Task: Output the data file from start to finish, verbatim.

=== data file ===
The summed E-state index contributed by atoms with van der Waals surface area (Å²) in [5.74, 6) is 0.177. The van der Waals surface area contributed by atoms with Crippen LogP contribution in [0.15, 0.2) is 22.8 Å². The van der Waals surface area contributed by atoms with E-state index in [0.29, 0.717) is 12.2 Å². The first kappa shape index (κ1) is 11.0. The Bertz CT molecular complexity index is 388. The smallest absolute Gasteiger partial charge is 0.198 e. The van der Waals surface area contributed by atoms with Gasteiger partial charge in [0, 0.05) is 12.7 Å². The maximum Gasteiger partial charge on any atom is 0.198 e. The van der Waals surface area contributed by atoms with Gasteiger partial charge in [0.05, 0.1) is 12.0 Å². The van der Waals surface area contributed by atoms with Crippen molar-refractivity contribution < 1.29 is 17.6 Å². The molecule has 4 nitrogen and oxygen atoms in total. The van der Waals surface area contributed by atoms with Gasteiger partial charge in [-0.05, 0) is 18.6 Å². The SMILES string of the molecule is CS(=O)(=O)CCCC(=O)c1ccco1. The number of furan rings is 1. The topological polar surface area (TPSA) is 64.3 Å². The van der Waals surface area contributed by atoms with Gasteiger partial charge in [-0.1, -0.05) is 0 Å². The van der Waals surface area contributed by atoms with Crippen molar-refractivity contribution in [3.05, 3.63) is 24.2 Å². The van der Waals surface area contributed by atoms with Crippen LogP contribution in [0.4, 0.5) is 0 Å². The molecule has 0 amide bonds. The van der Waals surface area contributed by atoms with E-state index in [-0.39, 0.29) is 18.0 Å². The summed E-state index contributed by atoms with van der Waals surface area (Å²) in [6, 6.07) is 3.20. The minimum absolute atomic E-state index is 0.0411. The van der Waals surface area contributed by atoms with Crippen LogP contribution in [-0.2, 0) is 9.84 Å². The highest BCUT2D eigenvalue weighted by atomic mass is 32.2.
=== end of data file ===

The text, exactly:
The summed E-state index contributed by atoms with van der Waals surface area (Å²) in [5.74, 6) is 0.177. The van der Waals surface area contributed by atoms with Crippen LogP contribution in [0.15, 0.2) is 22.8 Å². The van der Waals surface area contributed by atoms with E-state index in [0.29, 0.717) is 12.2 Å². The first kappa shape index (κ1) is 11.0. The Bertz CT molecular complexity index is 388. The smallest absolute Gasteiger partial charge is 0.198 e. The van der Waals surface area contributed by atoms with Gasteiger partial charge in [0, 0.05) is 12.7 Å². The maximum Gasteiger partial charge on any atom is 0.198 e. The van der Waals surface area contributed by atoms with Gasteiger partial charge in [0.05, 0.1) is 12.0 Å². The van der Waals surface area contributed by atoms with Crippen molar-refractivity contribution < 1.29 is 17.6 Å². The molecule has 4 nitrogen and oxygen atoms in total. The van der Waals surface area contributed by atoms with Gasteiger partial charge in [-0.05, 0) is 18.6 Å². The SMILES string of the molecule is CS(=O)(=O)CCCC(=O)c1ccco1. The number of furan rings is 1. The topological polar surface area (TPSA) is 64.3 Å². The van der Waals surface area contributed by atoms with Gasteiger partial charge in [-0.1, -0.05) is 0 Å². The van der Waals surface area contributed by atoms with Crippen molar-refractivity contribution in [3.05, 3.63) is 24.2 Å². The van der Waals surface area contributed by atoms with Crippen LogP contribution in [0.4, 0.5) is 0 Å². The molecule has 0 amide bonds. The van der Waals surface area contributed by atoms with E-state index in [-0.39, 0.29) is 18.0 Å². The summed E-state index contributed by atoms with van der Waals surface area (Å²) in [6, 6.07) is 3.20. The minimum absolute atomic E-state index is 0.0411. The van der Waals surface area contributed by atoms with Crippen LogP contribution in [-0.2, 0) is 9.84 Å². The highest BCUT2D eigenvalue weighted by atomic mass is 32.2.